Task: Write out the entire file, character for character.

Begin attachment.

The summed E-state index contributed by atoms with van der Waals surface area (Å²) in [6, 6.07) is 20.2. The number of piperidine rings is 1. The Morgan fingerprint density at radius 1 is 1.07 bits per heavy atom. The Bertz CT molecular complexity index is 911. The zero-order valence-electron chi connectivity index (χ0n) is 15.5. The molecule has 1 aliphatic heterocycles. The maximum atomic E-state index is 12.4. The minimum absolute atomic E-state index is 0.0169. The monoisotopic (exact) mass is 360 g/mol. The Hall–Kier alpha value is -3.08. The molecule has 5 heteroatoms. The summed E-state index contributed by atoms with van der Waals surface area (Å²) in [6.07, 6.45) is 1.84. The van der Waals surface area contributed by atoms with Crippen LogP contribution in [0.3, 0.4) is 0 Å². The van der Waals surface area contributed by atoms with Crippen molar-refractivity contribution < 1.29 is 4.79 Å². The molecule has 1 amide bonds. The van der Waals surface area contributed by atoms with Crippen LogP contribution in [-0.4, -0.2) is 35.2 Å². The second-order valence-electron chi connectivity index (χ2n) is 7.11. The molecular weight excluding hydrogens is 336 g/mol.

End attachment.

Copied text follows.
The summed E-state index contributed by atoms with van der Waals surface area (Å²) in [6, 6.07) is 20.2. The number of piperidine rings is 1. The Morgan fingerprint density at radius 1 is 1.07 bits per heavy atom. The Bertz CT molecular complexity index is 911. The zero-order valence-electron chi connectivity index (χ0n) is 15.5. The molecule has 1 aliphatic heterocycles. The maximum atomic E-state index is 12.4. The minimum absolute atomic E-state index is 0.0169. The monoisotopic (exact) mass is 360 g/mol. The Hall–Kier alpha value is -3.08. The molecule has 5 heteroatoms. The summed E-state index contributed by atoms with van der Waals surface area (Å²) in [6.07, 6.45) is 1.84. The van der Waals surface area contributed by atoms with Crippen LogP contribution in [0.3, 0.4) is 0 Å². The van der Waals surface area contributed by atoms with Crippen molar-refractivity contribution < 1.29 is 4.79 Å². The molecule has 1 amide bonds. The van der Waals surface area contributed by atoms with Crippen LogP contribution in [-0.4, -0.2) is 35.2 Å². The second-order valence-electron chi connectivity index (χ2n) is 7.11. The molecular weight excluding hydrogens is 336 g/mol.